Elias Gurrola Gives Fashion Something New To Explore in ‘Creep’

If you don’t know what a fashion performance is, perhaps you’ll be seeing more of them in the future. With a heavy focus on both men’s and womenswear designs, Elias Gurrola’s “Creep” is a whirlwind of emotion that pulls from an autobiographical story of the feeling of isolation and limitation one can feel in daily life. Featuring the Dance Theatre of Harlem, the dancers act as models and performers, pulling us deeper into the mood of this story. Elias’s voice is played on the speaker along with sound effects, talking about meeting a girl while feeling very lonely in his own mind. This storytelling complements the clothing, which develops from being mostly sportswear pieces to RTW items.

Elias Gurrola shot by Scott Shaw
Elias Gurrola shot by Scott Shaw

In the first half of the piece the performers are seen walking with the pace of a funeral march and occasionally breaking into mini dance solos. The sportswear pieces (leggings and a series of bodysuits) have a slight feel of bondage, with crisscross lines, harnesses, and thick straps. There is not a lot of experimentation with patterns, only with stripes that begin and end with one another, lending more to the feeling of being trapped inside/ by oneself. The second half of the show develops further into character with purposeful movement and expressive silhouettes, the opening piece being a white bodysuit with a layered white tulle skirt. Some other noteworthy pieces were the deconstructed men’s denim crop top and a powder blue bodysuit with thigh high cutout leggings.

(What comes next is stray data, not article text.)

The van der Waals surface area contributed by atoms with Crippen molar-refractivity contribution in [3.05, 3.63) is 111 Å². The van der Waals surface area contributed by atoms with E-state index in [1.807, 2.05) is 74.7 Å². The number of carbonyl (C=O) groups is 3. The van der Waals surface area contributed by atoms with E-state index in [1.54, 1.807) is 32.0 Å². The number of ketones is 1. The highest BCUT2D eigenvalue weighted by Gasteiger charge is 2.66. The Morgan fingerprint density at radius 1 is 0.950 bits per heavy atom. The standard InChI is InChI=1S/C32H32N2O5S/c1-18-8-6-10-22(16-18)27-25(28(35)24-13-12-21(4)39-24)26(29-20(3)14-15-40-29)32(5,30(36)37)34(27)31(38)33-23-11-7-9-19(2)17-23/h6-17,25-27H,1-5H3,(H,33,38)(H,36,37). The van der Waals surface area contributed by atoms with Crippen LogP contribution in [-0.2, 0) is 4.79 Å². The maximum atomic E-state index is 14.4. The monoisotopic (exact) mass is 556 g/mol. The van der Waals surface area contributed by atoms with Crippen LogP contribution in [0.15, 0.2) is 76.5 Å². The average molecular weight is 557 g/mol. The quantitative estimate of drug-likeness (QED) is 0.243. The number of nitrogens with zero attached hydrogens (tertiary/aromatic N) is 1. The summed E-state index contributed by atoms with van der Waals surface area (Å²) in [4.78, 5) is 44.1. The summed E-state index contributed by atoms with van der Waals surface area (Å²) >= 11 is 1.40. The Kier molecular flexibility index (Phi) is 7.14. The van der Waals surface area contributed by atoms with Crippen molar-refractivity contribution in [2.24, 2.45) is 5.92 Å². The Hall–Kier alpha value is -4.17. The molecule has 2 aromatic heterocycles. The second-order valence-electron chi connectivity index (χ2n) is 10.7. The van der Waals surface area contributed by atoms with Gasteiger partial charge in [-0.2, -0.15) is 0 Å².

Elias Gurrola shot by Scott Shaw
Elias Gurrola shot by Scott Shaw

The designs overall represented a very different category of clothing, but the cohesive story of the garments was told spectacularly. Gurrola’s presentation was not costume design, where the pieces are supposed to complement the script without distracting from the story. Models were asked to do more than walk, but to also dance – to give emotional weight and new dimensions to clothing than is typically viewed. The audience was given the chance to experience a relatable emotional sensation with the performers and the designer, instead of just being transported to the conceptual theme that the designer was exhibiting. Through this fashion performance, Gurrola has successfully blurred the lines between what is and what isn’t an “acceptable” fashion presentation and involved us all in the process. He has given us something new, that is able to pull us into his designs even deeper. Using fashion as the base, he clearly allowed his ideas to blossom, to become something that will more than likely be seen increasingly in the fashion world in the years to come.

Review by Azalea Fairley, photography by Natalie Black and Scott Shaw.

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